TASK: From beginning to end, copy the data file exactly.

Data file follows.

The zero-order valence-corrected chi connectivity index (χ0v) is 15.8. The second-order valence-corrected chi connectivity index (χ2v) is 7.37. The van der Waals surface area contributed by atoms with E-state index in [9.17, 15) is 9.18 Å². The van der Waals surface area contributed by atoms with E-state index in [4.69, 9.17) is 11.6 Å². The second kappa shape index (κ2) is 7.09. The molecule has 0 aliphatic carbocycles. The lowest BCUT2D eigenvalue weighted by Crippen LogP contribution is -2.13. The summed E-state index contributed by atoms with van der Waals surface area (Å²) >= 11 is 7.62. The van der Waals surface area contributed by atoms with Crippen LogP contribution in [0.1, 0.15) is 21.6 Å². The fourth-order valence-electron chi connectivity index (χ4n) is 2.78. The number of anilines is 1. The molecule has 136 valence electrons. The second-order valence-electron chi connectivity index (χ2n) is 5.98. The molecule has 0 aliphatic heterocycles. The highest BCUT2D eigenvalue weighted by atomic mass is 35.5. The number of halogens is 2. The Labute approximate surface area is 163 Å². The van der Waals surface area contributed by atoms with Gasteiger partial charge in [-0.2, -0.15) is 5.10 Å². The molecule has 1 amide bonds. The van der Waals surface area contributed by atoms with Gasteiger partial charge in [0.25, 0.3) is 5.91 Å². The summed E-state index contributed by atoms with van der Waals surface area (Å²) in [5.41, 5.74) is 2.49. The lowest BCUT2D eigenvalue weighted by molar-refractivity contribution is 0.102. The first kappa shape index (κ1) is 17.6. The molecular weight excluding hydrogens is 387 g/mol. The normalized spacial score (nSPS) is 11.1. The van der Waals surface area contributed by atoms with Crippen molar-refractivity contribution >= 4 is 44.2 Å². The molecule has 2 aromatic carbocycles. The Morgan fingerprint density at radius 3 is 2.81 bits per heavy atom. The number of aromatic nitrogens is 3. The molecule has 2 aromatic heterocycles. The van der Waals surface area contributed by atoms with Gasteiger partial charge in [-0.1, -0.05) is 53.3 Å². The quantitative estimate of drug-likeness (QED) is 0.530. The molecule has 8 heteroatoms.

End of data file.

The zero-order valence-corrected chi connectivity index (χ0v) is 15.8. The second-order valence-corrected chi connectivity index (χ2v) is 7.37. The van der Waals surface area contributed by atoms with E-state index in [9.17, 15) is 9.18 Å². The van der Waals surface area contributed by atoms with E-state index in [4.69, 9.17) is 11.6 Å². The second kappa shape index (κ2) is 7.09. The molecule has 0 aliphatic carbocycles. The lowest BCUT2D eigenvalue weighted by Crippen LogP contribution is -2.13. The summed E-state index contributed by atoms with van der Waals surface area (Å²) >= 11 is 7.62. The van der Waals surface area contributed by atoms with Crippen LogP contribution in [0.1, 0.15) is 21.6 Å². The fourth-order valence-electron chi connectivity index (χ4n) is 2.78. The number of anilines is 1. The molecule has 136 valence electrons. The second-order valence-electron chi connectivity index (χ2n) is 5.98. The molecule has 0 aliphatic heterocycles. The highest BCUT2D eigenvalue weighted by atomic mass is 35.5. The number of halogens is 2. The Labute approximate surface area is 163 Å². The van der Waals surface area contributed by atoms with Gasteiger partial charge in [-0.2, -0.15) is 5.10 Å². The molecule has 1 amide bonds. The van der Waals surface area contributed by atoms with Gasteiger partial charge in [0.25, 0.3) is 5.91 Å². The summed E-state index contributed by atoms with van der Waals surface area (Å²) in [5.41, 5.74) is 2.49. The lowest BCUT2D eigenvalue weighted by molar-refractivity contribution is 0.102. The first kappa shape index (κ1) is 17.6. The molecular weight excluding hydrogens is 387 g/mol. The normalized spacial score (nSPS) is 11.1. The van der Waals surface area contributed by atoms with Crippen molar-refractivity contribution >= 4 is 44.2 Å². The molecule has 2 aromatic carbocycles. The Morgan fingerprint density at radius 3 is 2.81 bits per heavy atom. The number of aromatic nitrogens is 3. The molecule has 2 aromatic heterocycles. The van der Waals surface area contributed by atoms with Gasteiger partial charge in [-0.1, -0.05) is 53.3 Å². The quantitative estimate of drug-likeness (QED) is 0.530. The molecule has 8 heteroatoms.